Volume 86 Issue 11 | p. 10 | News of The Week
Issue Date: March 17, 2008

Spotting H2O2

Sensor capitalizes on contrasts in redox chemistry
Department: Science & Technology | Collection: Homeland Security
News Channels: JACS In C&EN
Metallophthalocyanines are key sensing components in a new H<sub>2</sub>O<sub>2</sub> detector.

CHEMIRESISTOR
Metallophthalocyanines are key sensing components in a new H2O2 detector.

IN AN EFFORT TO SNIFF OUT peroxide-based explosives, such as those used in the 2005 bombing of the London transit system, scientists have developed a simple, inexpensive sensor that selectively detects hydrogen peroxide vapor (J. Am. Chem. Soc., DOI: 10.1021/ja710324f). In addition to its application in counterterrorism, the device could be used to detect H2O2 in industrial settings, where exposure to the chemical is an important health issue.

The recipe for peroxide-based explosives calls for H2O2 as a precursor, so peroxide bombs usually contain traces of the chemical. The matchbook-sized sensor, invented by a team from the University of California, San Diego, led by William C. Trogler, Andrew C. Kummel, and Ivan K. Schuller, can detect H2O2 vapor in the parts-per-billion range. According to the researchers, the cheap, compact device improves upon standard methods of H2O2 detection, which rely on complex, expensive instruments to do the job.

The device employs thin films of metal phthalocyanines as its key sensing components. These films are chemiresistors—their conductivity varies depending on their exposure to different chemicals. "For metal phthalocyanines, oxidants normally introduce an increase in current," whereas reducing agents have the opposite effect, Trogler explains.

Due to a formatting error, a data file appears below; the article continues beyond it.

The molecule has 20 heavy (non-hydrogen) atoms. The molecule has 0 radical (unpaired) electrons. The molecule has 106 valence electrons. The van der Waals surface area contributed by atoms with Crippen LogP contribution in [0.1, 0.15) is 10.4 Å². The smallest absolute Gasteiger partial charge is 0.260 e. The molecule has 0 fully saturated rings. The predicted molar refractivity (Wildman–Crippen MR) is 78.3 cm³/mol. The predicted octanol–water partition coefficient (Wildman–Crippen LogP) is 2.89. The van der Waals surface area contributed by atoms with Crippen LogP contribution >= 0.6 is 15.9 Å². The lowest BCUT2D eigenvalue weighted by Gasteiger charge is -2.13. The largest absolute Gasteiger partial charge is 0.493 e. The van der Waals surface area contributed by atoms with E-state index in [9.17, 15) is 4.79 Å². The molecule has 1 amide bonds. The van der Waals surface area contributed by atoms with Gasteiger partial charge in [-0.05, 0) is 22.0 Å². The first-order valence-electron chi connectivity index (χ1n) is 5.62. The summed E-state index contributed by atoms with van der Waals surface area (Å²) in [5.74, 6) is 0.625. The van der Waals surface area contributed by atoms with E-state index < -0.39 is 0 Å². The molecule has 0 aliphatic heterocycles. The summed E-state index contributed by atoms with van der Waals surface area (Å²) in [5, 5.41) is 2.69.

In the presence of the oxidant H2O2, however, metal phthalocyanines behave differently. Cobalt phthalocyanine shows a decrease in current, but other phthalocyanines with metals, such as copper or nickel, show an increase in current. A sensor array with both cobalt phthalocyanine and copper phthalocyanine therefore displays a unique signature for H2O2.

Joseph Wang, a chemical engineering professor at Arizona State University, calls the work "a very elegant and effective approach for detecting hydrogen peroxide vapor." He adds that the "ability to tailor the response via a judicious choice of the specific metal center of the phthalocyanine holds great promise for a wide range of monitoring applications."

 
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